How does the endocrine system work?
The endocrine system is a complex system of glands producing hormones which control pretty much every function within the body. It’s an intricate, closely regulated system which works similar to a thermostat. If there’s too much hormone being produced by a gland, the system switches off to keep things in status quo. If there’s too little hormone being produced, the system switches on and the gland makes more. Basically, keeping the body nicely balanced.
Cortisol – the stress hormone
The number one stress hormone produced in our body is cortisol – a steroid hormone vital to the fight or flight response, essential for survival. For example, predator appears, your body is primed to respond predominantly by cortisol (as well as other factors). Cortisol has a number of other effects, which include regulation of blood sugars and metabolism, suppression of inflammation, control of salt and water balance, control of bone formation as well as many other important physiological processes necessary for cells and tissues to function.
Where does cortisol come from?
It is mainly produced by the adrenal glands – important endocrine glands which sit just above the kidneys. Its production is closely regulated by other hormones produced mainly within the brain. The centres in the brain which regulate most hormones are the hypothalamus and pituitary gland and these are the “control centres” of the endocrine system.
What happens when things go wrong with production of cortisol?
In usual circumstances, the brain can control how much cortisol is produced from the adrenal gland. However sometimes the system does malfunction. Too much unregulated cortisol production results from a condition called Cushing’s syndrome or disease and too little cortisol production results from conditions such as autoimmune adrenal insufficiency (Addison’s disease). These are serious medical conditions requiring treatment with medications or an operation in some cases.
How does psychological or personal stress affect cortisol?
A number of factors can be associated with a chronically elevated cortisol (but don’t result in Cushing’s). These factors include sleep deprivation and mood disturbance such as depression and physical or mental illness (Qin et al, 2016). There is little scientific evidence on long-term effects of chronic stress on cortisol. We know that untreated Cushing’s syndrome can result in conditions such as diabetes, hypertension, depression and osteoporosis (Pivonello, 2017) . There’s no evidence as yet to suggest chronic psychological stress carries with it the same risks.
How does psychological or personal stress affect other hormones?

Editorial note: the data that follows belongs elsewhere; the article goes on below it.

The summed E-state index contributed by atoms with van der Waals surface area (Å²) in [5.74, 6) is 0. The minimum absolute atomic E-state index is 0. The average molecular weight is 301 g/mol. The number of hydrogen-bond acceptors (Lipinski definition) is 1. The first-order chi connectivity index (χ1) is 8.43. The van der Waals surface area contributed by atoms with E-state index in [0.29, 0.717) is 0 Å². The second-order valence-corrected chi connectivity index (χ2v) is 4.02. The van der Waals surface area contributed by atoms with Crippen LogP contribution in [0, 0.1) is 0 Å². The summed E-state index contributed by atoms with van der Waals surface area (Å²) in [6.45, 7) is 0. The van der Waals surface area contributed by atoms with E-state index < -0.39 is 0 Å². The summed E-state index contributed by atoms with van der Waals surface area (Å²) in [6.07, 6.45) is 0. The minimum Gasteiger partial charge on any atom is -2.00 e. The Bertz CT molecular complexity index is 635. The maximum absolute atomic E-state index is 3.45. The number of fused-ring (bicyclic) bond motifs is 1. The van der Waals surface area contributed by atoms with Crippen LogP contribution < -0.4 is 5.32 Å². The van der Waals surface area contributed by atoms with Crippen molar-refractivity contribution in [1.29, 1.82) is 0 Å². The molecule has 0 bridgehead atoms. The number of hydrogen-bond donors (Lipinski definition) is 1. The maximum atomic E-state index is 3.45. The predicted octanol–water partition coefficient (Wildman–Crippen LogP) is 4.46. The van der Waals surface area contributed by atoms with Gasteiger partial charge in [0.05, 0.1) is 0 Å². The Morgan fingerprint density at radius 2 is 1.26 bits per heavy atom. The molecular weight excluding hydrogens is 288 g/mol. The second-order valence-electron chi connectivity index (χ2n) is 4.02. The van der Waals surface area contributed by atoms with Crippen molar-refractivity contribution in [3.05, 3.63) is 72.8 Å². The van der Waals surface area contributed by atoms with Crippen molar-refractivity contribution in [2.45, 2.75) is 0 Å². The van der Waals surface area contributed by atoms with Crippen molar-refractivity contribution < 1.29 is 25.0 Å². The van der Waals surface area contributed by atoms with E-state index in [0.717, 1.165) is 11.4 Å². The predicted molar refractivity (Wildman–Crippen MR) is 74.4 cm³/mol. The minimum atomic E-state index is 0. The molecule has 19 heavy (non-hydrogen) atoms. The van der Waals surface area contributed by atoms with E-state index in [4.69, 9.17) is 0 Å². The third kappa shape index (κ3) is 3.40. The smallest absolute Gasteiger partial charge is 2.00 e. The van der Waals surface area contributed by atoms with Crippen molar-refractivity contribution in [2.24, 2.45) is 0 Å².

Certain hormones are at higher risk of disruption by external stressors. Sex hormones are particularly vulnerable, as stress can interfere with hormones produced in the hypothalamus that control the release of sex hormones which include oestrogen and testosterone. Stress can interfere with the menstrual cycle, and if prolonged may lead to problems with fertility (Lania, 2019). And men suffering with chronic stress are also at risk of fertility issues (Nordkap, 2016). The thyroid gland is also sensitive to stress, particularly that associated with critical illness, resulting in reduced production of thyroid hormone (Gibson, 2005).
Do I need to worry about stress affecting my hormones?
In today’s day and age, it’s almost impossible to not feel stressed out at some point. Fortunately, the endocrine system and the associated hormones are incredibly good at coping with a certain level of stress, regulating hormones naturally by switching other hormones on or off. Chronic stress can upset the balance of certain hormones, and this can result in serious issues such as infertility. If you have concerns, talk to your GP or endocrinologist.
This blog post was written by, Dr Anjali Amin. Anjali is a Consultant in Diabetes & Endocrinology in London and has a PhD looking at the effect of protein on appetite and gut hormones. Anjali is a mum of 3 children and a keen advocate of healthy eating. Instagram - @thekitchendoctorandmum
Qin DD, Rizak J, Feng XL, Yang SC, Lü LB, Pan L, Yin Y, Hu XT. Prolonged secretion of cortisol as a possible mechanism underlying stress and depressive behaviour. Sci Rep. 2016 Jul 22;6:30187. doi: 10.1038/srep30187. PubMed PMID:27443987; PubMed Central PMCID: PMC4957121.
Pivonello R, De Martino MC, De Leo M, Simeoli C, Colao A. Cushing's disease: the burden of illness. Endocrine. 2017 Apr;56(1):10-18. doi: 10.1007/s12020-016-0984-8. Epub 2016 May 17. Review. PubMed PMID: 27189147.
Lania A, Gianotti L, Gagliardi I, Bondanelli M, Vena W, Ambrosio MR.Functional hypothalamic and drug-induced amenorrhea: an overview. J Endocrinol Invest. 2019 Sep;42(9):1001-1010. doi: 10.1007/s40618-019-01013-w. Epub 2019 Feb 11. Review. PubMed PMID: 30742257.
Nordkap L, Jensen TK, Hansen ÅM, Lassen TH, Bang AK, Joensen UN, Blomberg Jensen M, Skakkebæk NE, Jørgensen N. Psychological stress and testicular function: a cross-sectional study of 1,215 Danish men. Fertil Steril. 2016 Jan;105(1):174-87.e1-2. doi: 10.1016/j.fertnstert.2015.09.016. Epub 2015 Oct 23. PubMed PMID: 26477499.
Gibson SC, Hartman DA, Schenck JM. The endocrine response to critical illness: update and implications for emergency medicine. Emerg Med Clin North Am. 2005 Aug;23(3):909-29, xi. Review. PubMed PMID: 15982552.
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